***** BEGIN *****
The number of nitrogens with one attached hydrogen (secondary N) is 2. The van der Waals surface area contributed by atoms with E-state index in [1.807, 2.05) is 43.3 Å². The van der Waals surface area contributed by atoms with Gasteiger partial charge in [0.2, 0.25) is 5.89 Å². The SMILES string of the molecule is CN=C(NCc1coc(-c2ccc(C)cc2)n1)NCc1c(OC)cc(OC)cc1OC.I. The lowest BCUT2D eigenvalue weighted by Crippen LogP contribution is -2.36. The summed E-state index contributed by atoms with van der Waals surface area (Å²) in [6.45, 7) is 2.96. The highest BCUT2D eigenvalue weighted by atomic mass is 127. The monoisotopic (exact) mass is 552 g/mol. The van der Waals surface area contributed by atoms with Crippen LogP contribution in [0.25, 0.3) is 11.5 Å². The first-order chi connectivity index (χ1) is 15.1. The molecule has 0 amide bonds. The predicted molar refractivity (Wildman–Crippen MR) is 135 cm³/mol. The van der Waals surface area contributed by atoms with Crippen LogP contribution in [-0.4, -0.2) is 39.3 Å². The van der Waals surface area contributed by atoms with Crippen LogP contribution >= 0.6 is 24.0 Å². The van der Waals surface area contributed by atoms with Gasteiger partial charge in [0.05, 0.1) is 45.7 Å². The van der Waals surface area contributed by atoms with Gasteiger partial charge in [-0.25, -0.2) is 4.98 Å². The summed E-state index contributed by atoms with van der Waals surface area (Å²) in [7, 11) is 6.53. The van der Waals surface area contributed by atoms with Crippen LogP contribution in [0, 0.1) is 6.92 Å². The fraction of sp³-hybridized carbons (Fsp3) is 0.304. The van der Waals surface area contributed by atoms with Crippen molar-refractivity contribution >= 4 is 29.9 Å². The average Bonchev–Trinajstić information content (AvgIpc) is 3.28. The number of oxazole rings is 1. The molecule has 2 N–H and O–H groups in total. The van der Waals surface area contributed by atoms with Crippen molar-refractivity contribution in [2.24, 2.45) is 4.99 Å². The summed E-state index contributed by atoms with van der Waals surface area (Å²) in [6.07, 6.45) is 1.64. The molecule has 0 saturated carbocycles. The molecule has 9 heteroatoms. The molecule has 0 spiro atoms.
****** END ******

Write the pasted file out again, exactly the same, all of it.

The number of nitrogens with one attached hydrogen (secondary N) is 2. The van der Waals surface area contributed by atoms with E-state index in [1.807, 2.05) is 43.3 Å². The van der Waals surface area contributed by atoms with Gasteiger partial charge in [0.2, 0.25) is 5.89 Å². The SMILES string of the molecule is CN=C(NCc1coc(-c2ccc(C)cc2)n1)NCc1c(OC)cc(OC)cc1OC.I. The lowest BCUT2D eigenvalue weighted by Crippen LogP contribution is -2.36. The summed E-state index contributed by atoms with van der Waals surface area (Å²) in [6.45, 7) is 2.96. The highest BCUT2D eigenvalue weighted by atomic mass is 127. The monoisotopic (exact) mass is 552 g/mol. The van der Waals surface area contributed by atoms with Crippen LogP contribution in [0.25, 0.3) is 11.5 Å². The first-order chi connectivity index (χ1) is 15.1. The molecule has 0 amide bonds. The predicted molar refractivity (Wildman–Crippen MR) is 135 cm³/mol. The van der Waals surface area contributed by atoms with Crippen LogP contribution in [-0.4, -0.2) is 39.3 Å². The van der Waals surface area contributed by atoms with Crippen LogP contribution >= 0.6 is 24.0 Å². The van der Waals surface area contributed by atoms with Gasteiger partial charge in [0.05, 0.1) is 45.7 Å². The van der Waals surface area contributed by atoms with Gasteiger partial charge in [-0.25, -0.2) is 4.98 Å². The summed E-state index contributed by atoms with van der Waals surface area (Å²) in [7, 11) is 6.53. The van der Waals surface area contributed by atoms with Crippen LogP contribution in [0, 0.1) is 6.92 Å². The fraction of sp³-hybridized carbons (Fsp3) is 0.304. The van der Waals surface area contributed by atoms with Crippen molar-refractivity contribution >= 4 is 29.9 Å². The average Bonchev–Trinajstić information content (AvgIpc) is 3.28. The number of oxazole rings is 1. The molecule has 2 N–H and O–H groups in total. The van der Waals surface area contributed by atoms with Crippen molar-refractivity contribution in [2.24, 2.45) is 4.99 Å². The summed E-state index contributed by atoms with van der Waals surface area (Å²) in [6.07, 6.45) is 1.64. The molecule has 0 saturated carbocycles. The molecule has 9 heteroatoms. The molecule has 0 spiro atoms.